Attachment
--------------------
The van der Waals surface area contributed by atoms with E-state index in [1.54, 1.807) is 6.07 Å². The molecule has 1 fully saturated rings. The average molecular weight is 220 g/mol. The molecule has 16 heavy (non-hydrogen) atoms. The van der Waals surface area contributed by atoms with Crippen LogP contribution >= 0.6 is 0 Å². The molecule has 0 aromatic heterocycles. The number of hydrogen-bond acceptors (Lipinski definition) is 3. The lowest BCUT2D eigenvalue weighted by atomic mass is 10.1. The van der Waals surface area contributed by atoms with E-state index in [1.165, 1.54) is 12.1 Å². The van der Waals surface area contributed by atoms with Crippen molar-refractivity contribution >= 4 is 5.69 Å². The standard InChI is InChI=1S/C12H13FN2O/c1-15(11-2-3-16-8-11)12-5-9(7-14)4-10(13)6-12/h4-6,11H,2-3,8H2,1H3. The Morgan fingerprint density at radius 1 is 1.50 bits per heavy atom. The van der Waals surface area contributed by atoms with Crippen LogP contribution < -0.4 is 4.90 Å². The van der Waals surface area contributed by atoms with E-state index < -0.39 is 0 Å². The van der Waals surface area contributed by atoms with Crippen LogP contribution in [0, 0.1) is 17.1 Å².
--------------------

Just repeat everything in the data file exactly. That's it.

The van der Waals surface area contributed by atoms with E-state index in [1.54, 1.807) is 6.07 Å². The molecule has 1 fully saturated rings. The average molecular weight is 220 g/mol. The molecule has 16 heavy (non-hydrogen) atoms. The van der Waals surface area contributed by atoms with Crippen LogP contribution >= 0.6 is 0 Å². The molecule has 0 aromatic heterocycles. The number of hydrogen-bond acceptors (Lipinski definition) is 3. The lowest BCUT2D eigenvalue weighted by atomic mass is 10.1. The van der Waals surface area contributed by atoms with E-state index in [1.165, 1.54) is 12.1 Å². The van der Waals surface area contributed by atoms with Crippen molar-refractivity contribution >= 4 is 5.69 Å². The standard InChI is InChI=1S/C12H13FN2O/c1-15(11-2-3-16-8-11)12-5-9(7-14)4-10(13)6-12/h4-6,11H,2-3,8H2,1H3. The Morgan fingerprint density at radius 1 is 1.50 bits per heavy atom. The van der Waals surface area contributed by atoms with Crippen LogP contribution < -0.4 is 4.90 Å². The van der Waals surface area contributed by atoms with E-state index < -0.39 is 0 Å². The van der Waals surface area contributed by atoms with Crippen LogP contribution in [0, 0.1) is 17.1 Å².